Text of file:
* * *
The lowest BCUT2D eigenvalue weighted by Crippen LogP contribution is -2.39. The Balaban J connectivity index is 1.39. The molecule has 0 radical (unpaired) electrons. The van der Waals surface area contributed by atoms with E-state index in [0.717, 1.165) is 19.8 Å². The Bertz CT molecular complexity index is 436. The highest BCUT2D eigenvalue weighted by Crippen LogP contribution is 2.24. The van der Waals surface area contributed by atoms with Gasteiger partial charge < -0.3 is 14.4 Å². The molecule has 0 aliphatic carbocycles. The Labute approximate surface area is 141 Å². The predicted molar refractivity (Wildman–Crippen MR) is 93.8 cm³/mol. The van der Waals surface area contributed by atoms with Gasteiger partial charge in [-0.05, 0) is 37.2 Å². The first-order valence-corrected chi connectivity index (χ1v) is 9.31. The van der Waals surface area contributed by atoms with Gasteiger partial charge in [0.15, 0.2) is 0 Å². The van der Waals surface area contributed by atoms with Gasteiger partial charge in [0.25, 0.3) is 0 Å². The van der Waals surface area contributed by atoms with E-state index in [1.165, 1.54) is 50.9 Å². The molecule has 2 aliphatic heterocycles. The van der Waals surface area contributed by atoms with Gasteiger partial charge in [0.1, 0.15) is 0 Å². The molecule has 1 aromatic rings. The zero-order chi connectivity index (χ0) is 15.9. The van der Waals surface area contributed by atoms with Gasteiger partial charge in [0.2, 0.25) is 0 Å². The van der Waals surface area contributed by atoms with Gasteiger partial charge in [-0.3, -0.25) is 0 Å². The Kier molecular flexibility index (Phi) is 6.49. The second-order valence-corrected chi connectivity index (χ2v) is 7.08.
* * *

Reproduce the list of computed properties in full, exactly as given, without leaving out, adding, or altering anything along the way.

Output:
The lowest BCUT2D eigenvalue weighted by Crippen LogP contribution is -2.39. The Balaban J connectivity index is 1.39. The molecule has 0 radical (unpaired) electrons. The van der Waals surface area contributed by atoms with E-state index in [0.717, 1.165) is 19.8 Å². The Bertz CT molecular complexity index is 436. The highest BCUT2D eigenvalue weighted by Crippen LogP contribution is 2.24. The van der Waals surface area contributed by atoms with Gasteiger partial charge < -0.3 is 14.4 Å². The molecule has 0 aliphatic carbocycles. The Labute approximate surface area is 141 Å². The predicted molar refractivity (Wildman–Crippen MR) is 93.8 cm³/mol. The van der Waals surface area contributed by atoms with Gasteiger partial charge in [-0.05, 0) is 37.2 Å². The first-order valence-corrected chi connectivity index (χ1v) is 9.31. The van der Waals surface area contributed by atoms with Gasteiger partial charge in [0.15, 0.2) is 0 Å². The van der Waals surface area contributed by atoms with Gasteiger partial charge in [0.25, 0.3) is 0 Å². The van der Waals surface area contributed by atoms with E-state index in [1.165, 1.54) is 50.9 Å². The molecule has 2 aliphatic heterocycles. The van der Waals surface area contributed by atoms with Gasteiger partial charge in [0.1, 0.15) is 0 Å². The molecule has 1 aromatic rings. The zero-order chi connectivity index (χ0) is 15.9. The van der Waals surface area contributed by atoms with Gasteiger partial charge in [0.2, 0.25) is 0 Å². The van der Waals surface area contributed by atoms with Gasteiger partial charge in [-0.3, -0.25) is 0 Å². The Kier molecular flexibility index (Phi) is 6.49. The second-order valence-corrected chi connectivity index (χ2v) is 7.08.